Would you like me to focus specifically on the big 'why' question itself, or any of the other things I have mentioned? Because if I'm going to write at length about scientific details and lay them out carefully so that everyone can follow along, I'd just like to know which one you think is the most important so I don't waste my time. I mean, heck, I brought up several things above and all Walter, for example, could talk about is an irrelevant point that doesn't even disprove anything I said!

    I look forward to reading your response.

  20. Bonnie P. says:

    Inoculated Mind: Thanks for your detailed comments, which have now far exceeded the word count of the original Q&A. Since you asked, I do think you're wasting your time here; no one is actually following along, not even me. So let's not bother pretending we're actually going to change each other's minds with competing peer-reviewed citations and a review of the basic science versus the lack of ethics and oversight councils. I don't plan to waste any more of my time by answering you. Maybe I can't, maybe I don't want to, maybe I'm a technophobic Luddite who wishes Mendel had never crossed a pea plant. Or maybe I secretly hope that you're right and every risk factor has been adequately considered and everything's going to be just fine. Pick your reason, have your last word, and then please do go enjoy your farmers market dinner. 

  21. I did enjoy my dinner, tonight was the first night we could enjoy chard from our own garden. Thank you.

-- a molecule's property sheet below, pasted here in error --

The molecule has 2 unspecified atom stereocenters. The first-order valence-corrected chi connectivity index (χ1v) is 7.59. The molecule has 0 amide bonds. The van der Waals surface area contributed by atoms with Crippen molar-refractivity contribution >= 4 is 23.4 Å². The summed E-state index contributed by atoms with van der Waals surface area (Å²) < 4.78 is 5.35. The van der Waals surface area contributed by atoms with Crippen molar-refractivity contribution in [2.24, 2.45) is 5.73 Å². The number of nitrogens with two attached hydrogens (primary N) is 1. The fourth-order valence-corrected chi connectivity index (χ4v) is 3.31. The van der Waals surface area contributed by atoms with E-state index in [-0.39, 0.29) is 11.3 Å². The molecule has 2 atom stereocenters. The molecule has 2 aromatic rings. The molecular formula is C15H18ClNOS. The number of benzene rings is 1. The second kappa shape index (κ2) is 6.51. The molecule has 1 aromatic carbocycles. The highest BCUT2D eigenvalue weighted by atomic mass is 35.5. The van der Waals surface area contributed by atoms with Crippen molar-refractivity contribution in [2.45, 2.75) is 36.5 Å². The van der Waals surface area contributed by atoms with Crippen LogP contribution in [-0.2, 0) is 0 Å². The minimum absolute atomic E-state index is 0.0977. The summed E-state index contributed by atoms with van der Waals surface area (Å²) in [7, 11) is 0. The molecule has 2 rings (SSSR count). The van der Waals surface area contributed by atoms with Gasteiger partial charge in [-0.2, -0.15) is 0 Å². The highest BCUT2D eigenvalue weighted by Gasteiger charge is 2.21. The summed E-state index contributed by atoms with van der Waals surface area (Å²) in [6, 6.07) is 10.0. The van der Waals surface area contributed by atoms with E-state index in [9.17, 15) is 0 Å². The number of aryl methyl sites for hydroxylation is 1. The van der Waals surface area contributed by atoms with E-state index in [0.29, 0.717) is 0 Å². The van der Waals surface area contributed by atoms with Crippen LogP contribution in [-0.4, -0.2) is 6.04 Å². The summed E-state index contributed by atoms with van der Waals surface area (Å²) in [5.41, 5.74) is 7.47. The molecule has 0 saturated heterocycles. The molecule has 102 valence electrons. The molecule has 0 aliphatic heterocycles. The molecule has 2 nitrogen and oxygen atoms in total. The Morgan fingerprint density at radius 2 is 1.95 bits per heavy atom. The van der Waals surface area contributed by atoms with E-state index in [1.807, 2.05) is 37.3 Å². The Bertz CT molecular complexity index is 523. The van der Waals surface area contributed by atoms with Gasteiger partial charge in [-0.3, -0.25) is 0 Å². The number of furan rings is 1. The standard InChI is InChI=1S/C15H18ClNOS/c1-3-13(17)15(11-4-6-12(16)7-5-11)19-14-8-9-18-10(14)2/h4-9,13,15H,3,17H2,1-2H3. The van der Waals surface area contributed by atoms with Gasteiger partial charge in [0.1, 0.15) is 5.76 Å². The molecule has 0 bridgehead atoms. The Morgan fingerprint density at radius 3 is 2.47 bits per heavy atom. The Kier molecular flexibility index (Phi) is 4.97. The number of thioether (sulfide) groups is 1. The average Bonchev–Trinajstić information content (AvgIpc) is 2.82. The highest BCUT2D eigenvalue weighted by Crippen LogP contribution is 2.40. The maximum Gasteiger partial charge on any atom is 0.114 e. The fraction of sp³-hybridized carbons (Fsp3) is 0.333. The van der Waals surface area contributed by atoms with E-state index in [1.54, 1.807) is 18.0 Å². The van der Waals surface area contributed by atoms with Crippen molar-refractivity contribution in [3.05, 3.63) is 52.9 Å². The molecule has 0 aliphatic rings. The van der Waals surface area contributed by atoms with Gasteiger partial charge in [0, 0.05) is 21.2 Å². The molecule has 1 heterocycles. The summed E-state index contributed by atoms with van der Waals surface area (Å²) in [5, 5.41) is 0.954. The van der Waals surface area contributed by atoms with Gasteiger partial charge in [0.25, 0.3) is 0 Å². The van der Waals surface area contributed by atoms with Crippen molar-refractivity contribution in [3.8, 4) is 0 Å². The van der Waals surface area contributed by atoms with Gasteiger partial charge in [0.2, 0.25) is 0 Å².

I'm in this for the science, and the human beings that depend on it, even if they wish they weren't. And thank you Bonnie, for being very open about your mind being closed. Mine's always open, and so is my blog if you ever want an answer to your questions.

  22. But Inoc, you were the one bringing up DeltaPines as an alternative source of seed. I simply pointed out that they are owned by Monstersanto. I wasn't arguing with you. You're the one arguing, or trolling rather. I simply pointed out a relationship between the worst offender of GMOs and the source you chose to use in your example. Very important to know who's behind what in the industry. Speaking of which, why do you hide behind a pseudonym rather than giving your real name. What are you afraid of?

  23. I have always found that the most effective way to hide my identity from people is to hide behind an internet handle, that if you clicked on it, would take you directly to my own website. Evidently, it has worked with you so far.

  24. Jeanine Sih Christensen says:

    In addition to the human health and ecological dangers discussed here, I just wanted to hip you to a documentary I saw a few years ago on "Link TV" called "Life Running Out of Control" which touches on international social justice angles, and also hooks up with some of the few qualified scientists whose study GMO-effects on health are not funded by industry but by their own [Norwegian, I think] government. I admit that my attention did wander a bit while watching it (it was... lengthy), but the film did offer some precise and disturbing facts re: what happens inside living organisms that have eaten GMOs. Ick. Or maybe, ouch. Keep up the good work, Ethicureans.